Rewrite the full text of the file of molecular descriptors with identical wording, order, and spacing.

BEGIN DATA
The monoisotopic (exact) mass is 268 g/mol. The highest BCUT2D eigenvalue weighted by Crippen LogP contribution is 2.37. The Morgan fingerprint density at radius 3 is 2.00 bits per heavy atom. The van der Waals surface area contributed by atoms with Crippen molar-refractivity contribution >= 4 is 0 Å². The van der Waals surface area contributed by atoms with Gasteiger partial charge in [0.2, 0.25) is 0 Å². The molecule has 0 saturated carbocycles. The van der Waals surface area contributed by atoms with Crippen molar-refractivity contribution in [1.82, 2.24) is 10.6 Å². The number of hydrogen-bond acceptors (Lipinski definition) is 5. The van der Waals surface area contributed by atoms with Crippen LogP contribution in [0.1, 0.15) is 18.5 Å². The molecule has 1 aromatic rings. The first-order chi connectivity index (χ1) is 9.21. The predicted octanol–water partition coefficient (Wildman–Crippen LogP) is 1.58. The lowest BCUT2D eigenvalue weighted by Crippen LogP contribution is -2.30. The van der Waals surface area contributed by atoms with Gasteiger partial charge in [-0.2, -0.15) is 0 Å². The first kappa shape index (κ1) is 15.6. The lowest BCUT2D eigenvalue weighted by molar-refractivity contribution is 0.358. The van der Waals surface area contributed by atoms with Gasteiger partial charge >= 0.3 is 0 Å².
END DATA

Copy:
The monoisotopic (exact) mass is 268 g/mol. The highest BCUT2D eigenvalue weighted by Crippen LogP contribution is 2.37. The Morgan fingerprint density at radius 3 is 2.00 bits per heavy atom. The van der Waals surface area contributed by atoms with Crippen molar-refractivity contribution >= 4 is 0 Å². The van der Waals surface area contributed by atoms with Gasteiger partial charge in [0.2, 0.25) is 0 Å². The molecule has 0 saturated carbocycles. The van der Waals surface area contributed by atoms with Crippen molar-refractivity contribution in [1.82, 2.24) is 10.6 Å². The number of hydrogen-bond acceptors (Lipinski definition) is 5. The van der Waals surface area contributed by atoms with Crippen LogP contribution in [0.1, 0.15) is 18.5 Å². The molecule has 1 aromatic rings. The first-order chi connectivity index (χ1) is 9.21. The predicted octanol–water partition coefficient (Wildman–Crippen LogP) is 1.58. The lowest BCUT2D eigenvalue weighted by Crippen LogP contribution is -2.30. The van der Waals surface area contributed by atoms with Gasteiger partial charge in [-0.2, -0.15) is 0 Å². The first kappa shape index (κ1) is 15.6. The lowest BCUT2D eigenvalue weighted by molar-refractivity contribution is 0.358. The van der Waals surface area contributed by atoms with Gasteiger partial charge >= 0.3 is 0 Å².